# String Matching Algorithm

A string matching algorithm is a search algorithm that can be applied by a string matching system (to solve a string matching task).

**AKA:**String Pattern Search Algorithm, String-Searching Algorithm.**Context:**- It can range from being an Exact String Matching Algorithm to being an Approximate String Matching Algorithm.

**Example(s):**- an Exact String Matching Algorithm such as:
- Naïve String Matching Algorithm 0 (no preprocessing) Θ((n-m+1) m)
- Aho-Corasick String Matching Algorithm.
- Rabin-Karp String Matching Algorithm Θ(m) average Θ(n+m), worst Θ((n-m+1) m)
- Finite State Automaton String Matching Algorithm Θ(m |Σ|) Θ(n)
- Knuth-Morris-Pratt String Matching Algorithm Θ(m) Θ(n)
- Boyer-Moore String Matching Algorithm Θ(m + |Σ|) Ω(n/m), O(n)
- Bitap String Matching Algorithm (shift-or, shift-and, Baeza-Yates-Gonnet) Θ(m + |Σ|) O(mn)

- an Approximate String Matching Algorithm such as:
- …

- an Exact String Matching Algorithm such as:
**Counter-Example(s):****See:**Alphabet, Pattern Recognition Task, Information Retrieval Task, Natural Language Processing Algorithm.

## References

### 2020

- (Wikipedia, 2020) ⇒ https://en.wikipedia.org/wiki/String-searching_algorithm Retrieved:2020-2-23.
- In computer science,
**string-searching algorithms**, sometimes called**string-matching algorithms**, are an important class of string algorithms that try to find a place where one or several strings (also called patterns) are found within a larger string or text.A basic example of string searching is when the pattern and the searched text are arrays of elements of an alphabet (finite set) Σ. Σ may be a human language alphabet, for example, the letters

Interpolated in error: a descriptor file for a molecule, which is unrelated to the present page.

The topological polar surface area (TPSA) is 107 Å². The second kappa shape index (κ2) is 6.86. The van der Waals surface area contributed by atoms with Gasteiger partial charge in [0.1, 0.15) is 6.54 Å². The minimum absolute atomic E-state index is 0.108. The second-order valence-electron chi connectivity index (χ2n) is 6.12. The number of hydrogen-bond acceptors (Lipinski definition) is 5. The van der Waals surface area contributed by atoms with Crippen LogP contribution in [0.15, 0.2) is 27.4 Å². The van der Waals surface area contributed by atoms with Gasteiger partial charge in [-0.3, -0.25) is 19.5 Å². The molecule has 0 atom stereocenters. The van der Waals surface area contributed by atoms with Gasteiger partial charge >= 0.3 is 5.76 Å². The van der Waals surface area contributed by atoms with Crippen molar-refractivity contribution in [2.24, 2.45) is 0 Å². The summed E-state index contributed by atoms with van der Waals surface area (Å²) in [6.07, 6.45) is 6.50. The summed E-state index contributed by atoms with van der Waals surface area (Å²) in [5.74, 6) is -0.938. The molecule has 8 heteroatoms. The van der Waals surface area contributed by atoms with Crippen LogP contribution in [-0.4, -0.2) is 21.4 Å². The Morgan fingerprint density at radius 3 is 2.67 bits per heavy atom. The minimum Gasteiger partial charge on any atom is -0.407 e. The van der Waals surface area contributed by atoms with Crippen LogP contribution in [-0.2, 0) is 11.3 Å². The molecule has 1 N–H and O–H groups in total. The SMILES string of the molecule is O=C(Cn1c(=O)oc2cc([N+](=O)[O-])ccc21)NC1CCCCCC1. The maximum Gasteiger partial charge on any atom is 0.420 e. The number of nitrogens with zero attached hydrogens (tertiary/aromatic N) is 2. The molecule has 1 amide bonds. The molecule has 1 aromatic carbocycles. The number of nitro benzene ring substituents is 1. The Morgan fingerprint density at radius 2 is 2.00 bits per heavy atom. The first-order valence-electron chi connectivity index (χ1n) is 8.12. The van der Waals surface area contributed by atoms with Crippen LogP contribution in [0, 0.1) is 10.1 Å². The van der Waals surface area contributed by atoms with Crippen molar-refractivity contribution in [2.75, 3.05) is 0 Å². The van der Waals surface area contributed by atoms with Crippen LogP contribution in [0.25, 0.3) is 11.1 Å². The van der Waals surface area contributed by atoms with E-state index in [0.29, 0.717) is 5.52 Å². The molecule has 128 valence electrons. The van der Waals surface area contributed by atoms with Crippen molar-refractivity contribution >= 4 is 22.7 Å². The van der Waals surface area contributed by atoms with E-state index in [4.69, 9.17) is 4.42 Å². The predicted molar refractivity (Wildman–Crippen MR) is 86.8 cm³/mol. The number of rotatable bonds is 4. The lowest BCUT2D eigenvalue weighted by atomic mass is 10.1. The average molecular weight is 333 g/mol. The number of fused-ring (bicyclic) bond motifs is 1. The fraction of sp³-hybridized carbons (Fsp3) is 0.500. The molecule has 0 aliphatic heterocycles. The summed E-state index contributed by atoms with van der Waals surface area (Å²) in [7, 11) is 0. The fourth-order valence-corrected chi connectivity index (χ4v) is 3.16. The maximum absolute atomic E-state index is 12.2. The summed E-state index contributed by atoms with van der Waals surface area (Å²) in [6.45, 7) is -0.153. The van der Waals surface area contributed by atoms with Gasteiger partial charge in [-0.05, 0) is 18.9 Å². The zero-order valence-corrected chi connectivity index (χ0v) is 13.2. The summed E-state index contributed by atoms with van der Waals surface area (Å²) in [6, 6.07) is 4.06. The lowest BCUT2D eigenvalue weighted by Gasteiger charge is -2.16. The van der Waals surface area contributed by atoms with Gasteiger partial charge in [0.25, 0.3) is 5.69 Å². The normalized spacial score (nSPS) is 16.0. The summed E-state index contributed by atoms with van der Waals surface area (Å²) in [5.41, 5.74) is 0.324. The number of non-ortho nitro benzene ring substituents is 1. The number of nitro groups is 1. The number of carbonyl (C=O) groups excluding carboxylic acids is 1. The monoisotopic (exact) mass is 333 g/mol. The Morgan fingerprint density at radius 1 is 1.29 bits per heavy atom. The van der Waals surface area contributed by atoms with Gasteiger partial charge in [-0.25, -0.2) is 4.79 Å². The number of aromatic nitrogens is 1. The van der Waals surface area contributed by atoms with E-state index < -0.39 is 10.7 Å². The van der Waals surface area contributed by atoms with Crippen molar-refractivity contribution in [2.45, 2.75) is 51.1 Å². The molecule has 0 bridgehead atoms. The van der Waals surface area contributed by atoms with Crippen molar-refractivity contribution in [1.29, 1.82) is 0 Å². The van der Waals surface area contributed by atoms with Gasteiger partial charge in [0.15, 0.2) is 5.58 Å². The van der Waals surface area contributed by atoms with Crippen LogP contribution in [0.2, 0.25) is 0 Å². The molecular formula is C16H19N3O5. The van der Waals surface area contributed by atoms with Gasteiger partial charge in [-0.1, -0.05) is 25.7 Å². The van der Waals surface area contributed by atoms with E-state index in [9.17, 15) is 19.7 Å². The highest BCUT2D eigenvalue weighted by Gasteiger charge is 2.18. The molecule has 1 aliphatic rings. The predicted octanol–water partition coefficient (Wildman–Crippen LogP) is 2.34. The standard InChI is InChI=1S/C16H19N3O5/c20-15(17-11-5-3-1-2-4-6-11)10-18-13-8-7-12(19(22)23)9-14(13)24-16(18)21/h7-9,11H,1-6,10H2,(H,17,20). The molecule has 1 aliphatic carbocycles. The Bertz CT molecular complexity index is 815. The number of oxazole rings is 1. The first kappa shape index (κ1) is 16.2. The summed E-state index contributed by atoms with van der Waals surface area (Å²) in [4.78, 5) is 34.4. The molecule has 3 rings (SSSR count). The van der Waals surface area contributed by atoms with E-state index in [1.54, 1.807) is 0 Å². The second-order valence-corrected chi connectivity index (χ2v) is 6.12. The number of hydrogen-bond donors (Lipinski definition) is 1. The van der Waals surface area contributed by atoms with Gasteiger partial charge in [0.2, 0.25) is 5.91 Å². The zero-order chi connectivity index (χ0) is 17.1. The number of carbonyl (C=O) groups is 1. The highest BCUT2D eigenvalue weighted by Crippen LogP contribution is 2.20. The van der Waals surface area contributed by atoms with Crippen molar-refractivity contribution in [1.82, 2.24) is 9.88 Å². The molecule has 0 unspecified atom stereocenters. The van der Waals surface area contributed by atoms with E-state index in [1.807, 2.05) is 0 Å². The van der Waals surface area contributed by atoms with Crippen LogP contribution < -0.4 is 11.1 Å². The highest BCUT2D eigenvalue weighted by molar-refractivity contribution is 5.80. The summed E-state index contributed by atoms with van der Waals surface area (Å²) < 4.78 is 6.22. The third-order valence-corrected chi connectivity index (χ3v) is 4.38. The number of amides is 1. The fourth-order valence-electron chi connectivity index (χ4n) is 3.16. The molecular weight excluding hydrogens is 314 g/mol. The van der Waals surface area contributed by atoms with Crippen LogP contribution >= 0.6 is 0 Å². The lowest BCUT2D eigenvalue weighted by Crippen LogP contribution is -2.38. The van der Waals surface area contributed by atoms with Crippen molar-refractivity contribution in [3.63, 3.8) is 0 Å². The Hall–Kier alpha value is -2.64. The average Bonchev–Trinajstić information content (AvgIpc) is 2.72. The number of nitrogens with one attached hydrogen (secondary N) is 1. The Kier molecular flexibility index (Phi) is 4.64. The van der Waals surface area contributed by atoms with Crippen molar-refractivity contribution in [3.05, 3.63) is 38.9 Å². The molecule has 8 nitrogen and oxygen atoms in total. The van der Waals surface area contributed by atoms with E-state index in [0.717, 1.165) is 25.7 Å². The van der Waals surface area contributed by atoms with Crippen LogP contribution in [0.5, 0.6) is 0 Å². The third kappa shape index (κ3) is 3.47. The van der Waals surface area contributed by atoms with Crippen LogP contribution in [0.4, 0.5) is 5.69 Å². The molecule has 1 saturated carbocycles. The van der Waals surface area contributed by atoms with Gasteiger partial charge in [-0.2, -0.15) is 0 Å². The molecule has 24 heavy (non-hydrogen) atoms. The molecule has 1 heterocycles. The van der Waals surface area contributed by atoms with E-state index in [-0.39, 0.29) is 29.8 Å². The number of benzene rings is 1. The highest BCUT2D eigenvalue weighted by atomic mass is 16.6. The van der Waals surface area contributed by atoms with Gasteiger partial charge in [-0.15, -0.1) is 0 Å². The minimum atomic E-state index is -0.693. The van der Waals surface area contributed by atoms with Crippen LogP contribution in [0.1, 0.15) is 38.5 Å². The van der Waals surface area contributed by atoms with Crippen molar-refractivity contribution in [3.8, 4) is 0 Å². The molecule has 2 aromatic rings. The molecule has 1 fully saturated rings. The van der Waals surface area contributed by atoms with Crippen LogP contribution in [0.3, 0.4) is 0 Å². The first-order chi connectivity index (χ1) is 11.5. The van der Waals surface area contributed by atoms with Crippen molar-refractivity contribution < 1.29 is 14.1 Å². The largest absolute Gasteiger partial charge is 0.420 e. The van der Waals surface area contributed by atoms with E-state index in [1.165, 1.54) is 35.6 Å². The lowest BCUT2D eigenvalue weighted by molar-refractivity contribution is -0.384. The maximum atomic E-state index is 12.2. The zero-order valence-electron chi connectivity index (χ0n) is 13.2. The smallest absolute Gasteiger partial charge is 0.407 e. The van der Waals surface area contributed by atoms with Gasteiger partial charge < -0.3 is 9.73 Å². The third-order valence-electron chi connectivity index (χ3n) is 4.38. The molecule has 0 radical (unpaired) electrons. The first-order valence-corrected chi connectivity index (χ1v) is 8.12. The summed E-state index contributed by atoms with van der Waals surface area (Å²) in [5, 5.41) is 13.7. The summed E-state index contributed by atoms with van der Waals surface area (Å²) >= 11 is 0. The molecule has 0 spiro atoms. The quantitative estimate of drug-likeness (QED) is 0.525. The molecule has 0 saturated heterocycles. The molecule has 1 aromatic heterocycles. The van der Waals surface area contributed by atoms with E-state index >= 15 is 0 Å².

*A*through*Z*and other applications may use a*binary alphabet*(Σ = {0,1}) or a*DNA alphabet*(Σ = {A,C,G,T}) in bioinformatics.In practice, the method of feasible string-search algorithm may be affected by the string encoding. In particular, if a variable-width encoding is in use, then it may be slower to find the

*N*th character, perhaps requiring time proportional to*N*. This may significantly slow some search algorithms. One of many possible solutions is to search for the sequence of code units instead, but doing so may produce false matches unless the encoding is specifically designed to avoid it.

- In computer science,

### 2017

- (Sammut & Webb, 2017) ⇒ Claude Sammut, and Geoffrey I. Webb. (2017). "String Matching Algorithm". In: (Sammut & Webb, 2017). DOI:10.1007/978-1-4899-7687-1_791.
- QUOTE: A string matching algorithm returns parts of text matching a given pattern, such as a regular expression. Such algorithms have countless applications, from file editing to bioinformatics. Many algorithms compute deterministic finite automata, which can be expensive to build, but are usually efficient to use; they include the Knuth-Morris-Pratt algorithm and the Boyer-Moore algorithm, that build the automaton in time $O(m)$ and $O(m + s)$, respectively, where $m$ is the length of the pattern and $s$ the size of the alphabet, and match a text of length $n$ in time $O(n)$ in the worst case.

### 2002

- (Navarro & Raffinot, 2002) ⇒ Gonzalo Navarro, and Mathieu Raffinot. (2002). “Flexible Pattern Matching in Strings." Cambridge University Press.

### 1987

- (Karp & Rabin, 1987) ⇒ Richard M. Karp, and Michael O. Rabin. (1987). “Efficient Randomized Pattern-Matching Algorithms.” In: IBM Journal of Research and Development, 31(2).

### 1977

- (Knuth et al., 1977) ⇒ Donald E. Knuth, James H. Morris, Jr., and Vaughan R. Pratt. (1977). “Fast Pattern Matching in Strings.” In: SIAM Journal on Computing, 6(2).

### 1975

- (Aho & Corasick, 1975) ⇒ Alfred V. Aho, and Margaret J. Corasick. (1975). “Efficient String Matching: An aid to bibliographic search.” In: Communications of the ACM, 18(6). doi:10.1145/360825.360855